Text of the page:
This dissertation is a contribution to the development of a unified model of continuum mechanics, describing both fluids and elastic solids as a general continua, with a simple material parameter choice being the distinction between inviscid or viscous fluid, or elastic solids or visco-elasto-plastic media. Additional physical effects such as surface tension, rate-dependent material failure and fatigue can be, and have been, included in the same formalism. The model extends a hyperelastic formulation of solid mechanics in Eulerian coordinates to fluid flows by means of stiff algebraic relaxation source terms. The governing equations are then solved by means of high order ADER Discontinuous Galerkin and Finite Volume schemes on fixed Cartesian meshes and on moving unstructured polygonal meshes with adaptive connectivity, the latter constructed and moved by means of a in- house Fortran library for the generation of high quality Delaunay and Voronoi meshes. Further, the thesis introduces a new family of exponential-type and semi- analytical time-integration methods for the stiff source terms governing friction and pressure relaxation in Baer-Nunziato compressible multiphase flows, as well as for relaxation in the unified model of continuum mechanics, associated with viscosity and plasticity, and heat conduction effects. Theoretical consideration about the model are also given, from the solution of weak hyperbolicity issues affecting some special cases of the governing equations, to the computation of accurate eigenvalue estimates, to the discussion of the geometrical structure of the equations and involution constraints of curl type, then enforced both via a GLM curl cleaning method, and by means of special involution-preserving discrete differential operators, implemented in a semi-implicit framework. Concerning applications to real-world problems, this thesis includes simulation ranging from low-Mach viscous two-phase flow, to shockwaves in compressible viscous flow on unstructured moving grids, to diffuse interface crack formation in solids.

High order numerical methods for a unified theory of fluid and solid mechanics / Chiocchetti, Simone. - (2022 Jun 10), pp. 1-271. [10.15168/11572_346999]

High order numerical methods for a unified theory of fluid and solid mechanics

Chiocchetti, Simone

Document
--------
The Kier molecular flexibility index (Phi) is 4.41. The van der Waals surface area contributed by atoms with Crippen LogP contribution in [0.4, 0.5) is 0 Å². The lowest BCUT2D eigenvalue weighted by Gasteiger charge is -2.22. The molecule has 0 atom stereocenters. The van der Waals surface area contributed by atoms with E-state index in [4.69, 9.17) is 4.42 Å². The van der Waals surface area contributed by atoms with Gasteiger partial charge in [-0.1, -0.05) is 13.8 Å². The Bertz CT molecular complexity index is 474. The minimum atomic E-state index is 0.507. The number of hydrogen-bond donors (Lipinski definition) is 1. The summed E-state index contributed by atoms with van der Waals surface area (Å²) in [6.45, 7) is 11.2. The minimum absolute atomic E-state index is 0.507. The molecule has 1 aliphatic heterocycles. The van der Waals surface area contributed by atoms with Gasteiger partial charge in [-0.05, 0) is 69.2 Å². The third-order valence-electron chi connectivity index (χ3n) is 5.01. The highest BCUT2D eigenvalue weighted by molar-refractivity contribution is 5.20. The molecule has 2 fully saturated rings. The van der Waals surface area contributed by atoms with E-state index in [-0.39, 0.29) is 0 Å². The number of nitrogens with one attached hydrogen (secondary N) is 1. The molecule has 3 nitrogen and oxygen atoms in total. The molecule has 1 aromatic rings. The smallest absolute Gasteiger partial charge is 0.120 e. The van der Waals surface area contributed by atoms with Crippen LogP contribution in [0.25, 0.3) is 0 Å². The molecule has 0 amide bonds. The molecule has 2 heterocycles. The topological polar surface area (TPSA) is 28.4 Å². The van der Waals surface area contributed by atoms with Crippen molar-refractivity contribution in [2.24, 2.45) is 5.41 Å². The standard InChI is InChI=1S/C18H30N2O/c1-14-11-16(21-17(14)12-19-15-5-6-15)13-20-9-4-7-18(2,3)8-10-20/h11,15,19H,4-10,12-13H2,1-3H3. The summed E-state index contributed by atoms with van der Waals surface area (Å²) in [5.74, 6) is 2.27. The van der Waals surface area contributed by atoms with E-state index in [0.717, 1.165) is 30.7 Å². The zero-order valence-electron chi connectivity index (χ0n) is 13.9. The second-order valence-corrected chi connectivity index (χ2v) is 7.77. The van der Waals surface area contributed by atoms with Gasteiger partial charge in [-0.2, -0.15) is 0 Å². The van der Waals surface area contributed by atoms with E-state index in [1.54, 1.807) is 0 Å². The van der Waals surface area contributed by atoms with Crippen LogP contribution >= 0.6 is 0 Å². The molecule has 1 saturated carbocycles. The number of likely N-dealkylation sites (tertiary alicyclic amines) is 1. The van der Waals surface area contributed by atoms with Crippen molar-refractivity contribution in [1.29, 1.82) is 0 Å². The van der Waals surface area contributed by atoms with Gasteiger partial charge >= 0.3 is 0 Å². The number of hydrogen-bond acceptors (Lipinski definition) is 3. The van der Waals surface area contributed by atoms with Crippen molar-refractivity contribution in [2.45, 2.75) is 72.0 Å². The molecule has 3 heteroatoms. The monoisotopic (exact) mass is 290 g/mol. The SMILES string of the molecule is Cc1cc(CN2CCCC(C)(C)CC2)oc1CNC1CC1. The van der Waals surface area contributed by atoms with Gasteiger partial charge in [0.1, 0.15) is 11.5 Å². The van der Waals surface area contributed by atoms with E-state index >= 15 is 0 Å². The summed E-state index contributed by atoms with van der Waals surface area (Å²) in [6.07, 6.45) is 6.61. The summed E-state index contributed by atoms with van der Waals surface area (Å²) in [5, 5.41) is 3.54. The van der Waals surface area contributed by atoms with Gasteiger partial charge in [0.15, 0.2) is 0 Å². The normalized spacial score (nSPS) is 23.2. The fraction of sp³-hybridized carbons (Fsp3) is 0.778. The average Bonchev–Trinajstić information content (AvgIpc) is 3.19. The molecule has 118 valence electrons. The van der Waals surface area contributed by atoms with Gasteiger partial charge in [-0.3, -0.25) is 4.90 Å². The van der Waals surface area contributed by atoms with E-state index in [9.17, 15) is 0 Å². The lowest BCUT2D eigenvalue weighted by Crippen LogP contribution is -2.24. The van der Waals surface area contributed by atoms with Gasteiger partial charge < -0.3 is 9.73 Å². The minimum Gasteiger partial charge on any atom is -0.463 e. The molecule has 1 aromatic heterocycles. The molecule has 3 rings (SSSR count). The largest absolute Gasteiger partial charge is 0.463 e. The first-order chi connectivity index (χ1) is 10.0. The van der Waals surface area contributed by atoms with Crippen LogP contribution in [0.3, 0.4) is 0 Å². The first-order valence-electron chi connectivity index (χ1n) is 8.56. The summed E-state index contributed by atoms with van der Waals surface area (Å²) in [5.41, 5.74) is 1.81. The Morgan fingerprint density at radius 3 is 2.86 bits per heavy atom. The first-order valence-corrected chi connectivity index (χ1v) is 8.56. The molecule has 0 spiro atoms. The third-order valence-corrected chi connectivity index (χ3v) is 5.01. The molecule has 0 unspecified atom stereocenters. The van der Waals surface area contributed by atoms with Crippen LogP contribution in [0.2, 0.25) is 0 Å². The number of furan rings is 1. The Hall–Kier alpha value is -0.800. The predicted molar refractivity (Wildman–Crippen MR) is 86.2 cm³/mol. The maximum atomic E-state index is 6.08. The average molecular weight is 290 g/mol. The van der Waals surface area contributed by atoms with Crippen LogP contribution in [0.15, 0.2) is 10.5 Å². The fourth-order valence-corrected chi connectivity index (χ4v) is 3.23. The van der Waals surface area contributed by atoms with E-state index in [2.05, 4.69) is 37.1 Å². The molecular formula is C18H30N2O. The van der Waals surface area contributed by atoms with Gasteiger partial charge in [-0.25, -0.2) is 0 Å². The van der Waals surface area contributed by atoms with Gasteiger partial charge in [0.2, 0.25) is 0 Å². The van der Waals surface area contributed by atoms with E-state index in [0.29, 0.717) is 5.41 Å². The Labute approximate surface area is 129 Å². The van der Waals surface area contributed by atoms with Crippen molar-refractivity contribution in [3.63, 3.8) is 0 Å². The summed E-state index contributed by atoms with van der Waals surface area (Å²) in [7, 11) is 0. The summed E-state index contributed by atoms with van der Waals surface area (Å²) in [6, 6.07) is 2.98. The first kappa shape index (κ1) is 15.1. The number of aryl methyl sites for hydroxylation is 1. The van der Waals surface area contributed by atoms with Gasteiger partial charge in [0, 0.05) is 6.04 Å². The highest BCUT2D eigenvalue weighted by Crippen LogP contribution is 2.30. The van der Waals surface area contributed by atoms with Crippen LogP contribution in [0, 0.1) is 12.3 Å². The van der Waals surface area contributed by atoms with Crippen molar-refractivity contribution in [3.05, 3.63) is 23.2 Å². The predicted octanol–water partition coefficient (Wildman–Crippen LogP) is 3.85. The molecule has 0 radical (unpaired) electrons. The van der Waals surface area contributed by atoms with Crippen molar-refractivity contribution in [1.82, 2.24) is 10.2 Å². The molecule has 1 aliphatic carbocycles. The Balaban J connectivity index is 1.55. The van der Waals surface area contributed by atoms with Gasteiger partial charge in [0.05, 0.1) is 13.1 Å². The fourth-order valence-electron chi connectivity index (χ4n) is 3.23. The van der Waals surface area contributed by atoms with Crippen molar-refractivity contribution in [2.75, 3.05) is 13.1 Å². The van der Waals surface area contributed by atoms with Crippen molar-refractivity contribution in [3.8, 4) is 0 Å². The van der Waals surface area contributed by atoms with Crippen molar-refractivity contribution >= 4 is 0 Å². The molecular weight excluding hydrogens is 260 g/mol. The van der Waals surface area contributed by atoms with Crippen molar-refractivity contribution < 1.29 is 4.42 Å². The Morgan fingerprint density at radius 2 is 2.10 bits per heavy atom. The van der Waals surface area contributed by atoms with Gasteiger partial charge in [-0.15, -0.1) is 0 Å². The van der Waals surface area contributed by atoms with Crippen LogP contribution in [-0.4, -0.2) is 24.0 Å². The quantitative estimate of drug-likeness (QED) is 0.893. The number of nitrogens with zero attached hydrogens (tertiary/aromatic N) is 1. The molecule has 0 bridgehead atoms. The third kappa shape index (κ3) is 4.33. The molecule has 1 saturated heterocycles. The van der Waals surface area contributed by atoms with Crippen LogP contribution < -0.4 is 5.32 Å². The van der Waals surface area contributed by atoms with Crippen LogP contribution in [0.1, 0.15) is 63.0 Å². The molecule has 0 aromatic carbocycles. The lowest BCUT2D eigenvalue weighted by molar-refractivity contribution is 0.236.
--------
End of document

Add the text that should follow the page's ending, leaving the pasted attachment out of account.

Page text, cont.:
2022-06-10

Abstract

This dissertation is a contribution to the development of a unified model of continuum mechanics, describing both fluids and elastic solids as a general continua, with a simple material parameter choice being the distinction between inviscid or viscous fluid, or elastic solids or visco-elasto-plastic media. Additional physical effects such as surface tension, rate-dependent material failure and fatigue can be, and have been, included in the same formalism. The model extends a hyperelastic formulation of solid mechanics in Eulerian coordinates to fluid flows by means of stiff algebraic relaxation source terms. The governing equations are then solved by means of high order ADER Discontinuous Galerkin and Finite Volume schemes on fixed Cartesian meshes and on moving unstructured polygonal meshes with adaptive connectivity, the latter constructed and moved by means of a in- house Fortran library for the generation of high quality Delaunay and Voronoi meshes. Further, the thesis introduces a new family of exponential-type and semi- analytical time-integration methods for the stiff source terms governing friction and pressure relaxation in Baer-Nunziato compressible multiphase flows, as well as for relaxation in the unified model of continuum mechanics, associated with viscosity and plasticity, and heat conduction effects. Theoretical consideration about the model are also given, from the solution of weak hyperbolicity issues affecting some special cases of the governing equations, to the computation of accurate eigenvalue estimates, to the discussion of the geometrical structure of the equations and involution constraints of curl type, then enforced both via a GLM curl cleaning method, and by means of special involution-preserving discrete differential operators, implemented in a semi-implicit framework. Concerning applications to real-world problems, this thesis includes simulation ranging from low-Mach viscous two-phase flow, to shockwaves in compressible viscous flow on unstructured moving grids, to diffuse interface crack formation in solids.
XXXIV
2021-2022
Università degli Studi di Trento
Civil, Environmental and Mechanical Engineering
Dumbser, Michael
Peshkov, Ilya
no
Inglese
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Utilizza questo identificativo per citare o creare un link a questo documento: https://hdl.handle.net/11572/346999
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